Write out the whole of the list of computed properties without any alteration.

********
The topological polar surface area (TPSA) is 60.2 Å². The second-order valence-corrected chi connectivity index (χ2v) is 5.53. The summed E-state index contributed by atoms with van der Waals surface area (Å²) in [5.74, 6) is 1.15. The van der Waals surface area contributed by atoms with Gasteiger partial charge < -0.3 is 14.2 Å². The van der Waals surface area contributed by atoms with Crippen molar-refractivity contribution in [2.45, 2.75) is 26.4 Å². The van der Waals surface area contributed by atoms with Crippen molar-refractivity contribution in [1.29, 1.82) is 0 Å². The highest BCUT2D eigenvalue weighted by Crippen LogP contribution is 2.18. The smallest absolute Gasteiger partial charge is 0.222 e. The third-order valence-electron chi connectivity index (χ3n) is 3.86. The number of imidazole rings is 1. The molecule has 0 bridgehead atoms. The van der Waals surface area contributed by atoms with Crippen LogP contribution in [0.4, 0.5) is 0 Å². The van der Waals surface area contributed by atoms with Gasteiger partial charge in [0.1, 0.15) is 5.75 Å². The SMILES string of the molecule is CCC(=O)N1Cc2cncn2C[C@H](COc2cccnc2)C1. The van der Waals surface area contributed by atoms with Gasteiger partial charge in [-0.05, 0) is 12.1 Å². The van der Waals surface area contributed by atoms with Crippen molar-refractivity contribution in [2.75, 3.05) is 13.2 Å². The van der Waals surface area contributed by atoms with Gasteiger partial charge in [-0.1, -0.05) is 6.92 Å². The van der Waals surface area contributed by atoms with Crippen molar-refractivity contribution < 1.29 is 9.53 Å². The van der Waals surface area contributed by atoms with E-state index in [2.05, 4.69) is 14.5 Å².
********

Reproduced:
The topological polar surface area (TPSA) is 60.2 Å². The second-order valence-corrected chi connectivity index (χ2v) is 5.53. The summed E-state index contributed by atoms with van der Waals surface area (Å²) in [5.74, 6) is 1.15. The van der Waals surface area contributed by atoms with Gasteiger partial charge < -0.3 is 14.2 Å². The van der Waals surface area contributed by atoms with Crippen molar-refractivity contribution in [2.45, 2.75) is 26.4 Å². The van der Waals surface area contributed by atoms with Crippen molar-refractivity contribution in [1.29, 1.82) is 0 Å². The highest BCUT2D eigenvalue weighted by Crippen LogP contribution is 2.18. The smallest absolute Gasteiger partial charge is 0.222 e. The third-order valence-electron chi connectivity index (χ3n) is 3.86. The number of imidazole rings is 1. The molecule has 0 bridgehead atoms. The van der Waals surface area contributed by atoms with Crippen LogP contribution in [0.4, 0.5) is 0 Å². The van der Waals surface area contributed by atoms with Gasteiger partial charge in [0.1, 0.15) is 5.75 Å². The SMILES string of the molecule is CCC(=O)N1Cc2cncn2C[C@H](COc2cccnc2)C1. The van der Waals surface area contributed by atoms with Gasteiger partial charge in [-0.05, 0) is 12.1 Å². The van der Waals surface area contributed by atoms with Crippen molar-refractivity contribution in [2.75, 3.05) is 13.2 Å². The van der Waals surface area contributed by atoms with Gasteiger partial charge in [-0.1, -0.05) is 6.92 Å². The van der Waals surface area contributed by atoms with Crippen molar-refractivity contribution < 1.29 is 9.53 Å². The van der Waals surface area contributed by atoms with E-state index in [2.05, 4.69) is 14.5 Å².